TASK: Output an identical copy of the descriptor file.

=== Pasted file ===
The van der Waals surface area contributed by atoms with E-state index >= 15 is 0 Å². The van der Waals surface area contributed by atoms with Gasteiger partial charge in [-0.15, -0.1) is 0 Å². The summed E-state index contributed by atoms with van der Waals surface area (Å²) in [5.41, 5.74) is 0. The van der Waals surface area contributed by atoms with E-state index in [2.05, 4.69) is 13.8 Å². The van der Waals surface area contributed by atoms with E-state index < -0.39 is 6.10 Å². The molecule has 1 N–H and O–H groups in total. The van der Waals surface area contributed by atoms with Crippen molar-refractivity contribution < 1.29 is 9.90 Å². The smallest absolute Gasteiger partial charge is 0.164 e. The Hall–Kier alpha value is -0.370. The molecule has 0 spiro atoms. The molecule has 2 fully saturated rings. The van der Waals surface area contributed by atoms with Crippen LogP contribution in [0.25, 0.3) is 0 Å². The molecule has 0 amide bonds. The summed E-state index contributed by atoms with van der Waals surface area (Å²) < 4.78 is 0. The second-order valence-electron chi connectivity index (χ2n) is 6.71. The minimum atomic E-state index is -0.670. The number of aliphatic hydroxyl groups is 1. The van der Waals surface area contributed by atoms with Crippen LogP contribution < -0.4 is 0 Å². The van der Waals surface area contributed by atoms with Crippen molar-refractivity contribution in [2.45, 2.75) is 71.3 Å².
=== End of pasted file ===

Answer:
The van der Waals surface area contributed by atoms with E-state index >= 15 is 0 Å². The van der Waals surface area contributed by atoms with Gasteiger partial charge in [-0.15, -0.1) is 0 Å². The summed E-state index contributed by atoms with van der Waals surface area (Å²) in [5.41, 5.74) is 0. The van der Waals surface area contributed by atoms with E-state index in [2.05, 4.69) is 13.8 Å². The van der Waals surface area contributed by atoms with E-state index < -0.39 is 6.10 Å². The molecule has 1 N–H and O–H groups in total. The van der Waals surface area contributed by atoms with Crippen molar-refractivity contribution < 1.29 is 9.90 Å². The smallest absolute Gasteiger partial charge is 0.164 e. The Hall–Kier alpha value is -0.370. The molecule has 0 spiro atoms. The molecule has 2 fully saturated rings. The van der Waals surface area contributed by atoms with Crippen LogP contribution in [0.25, 0.3) is 0 Å². The molecule has 0 amide bonds. The summed E-state index contributed by atoms with van der Waals surface area (Å²) < 4.78 is 0. The second-order valence-electron chi connectivity index (χ2n) is 6.71. The minimum atomic E-state index is -0.670. The number of aliphatic hydroxyl groups is 1. The van der Waals surface area contributed by atoms with Crippen LogP contribution < -0.4 is 0 Å². The van der Waals surface area contributed by atoms with Crippen molar-refractivity contribution in [2.45, 2.75) is 71.3 Å².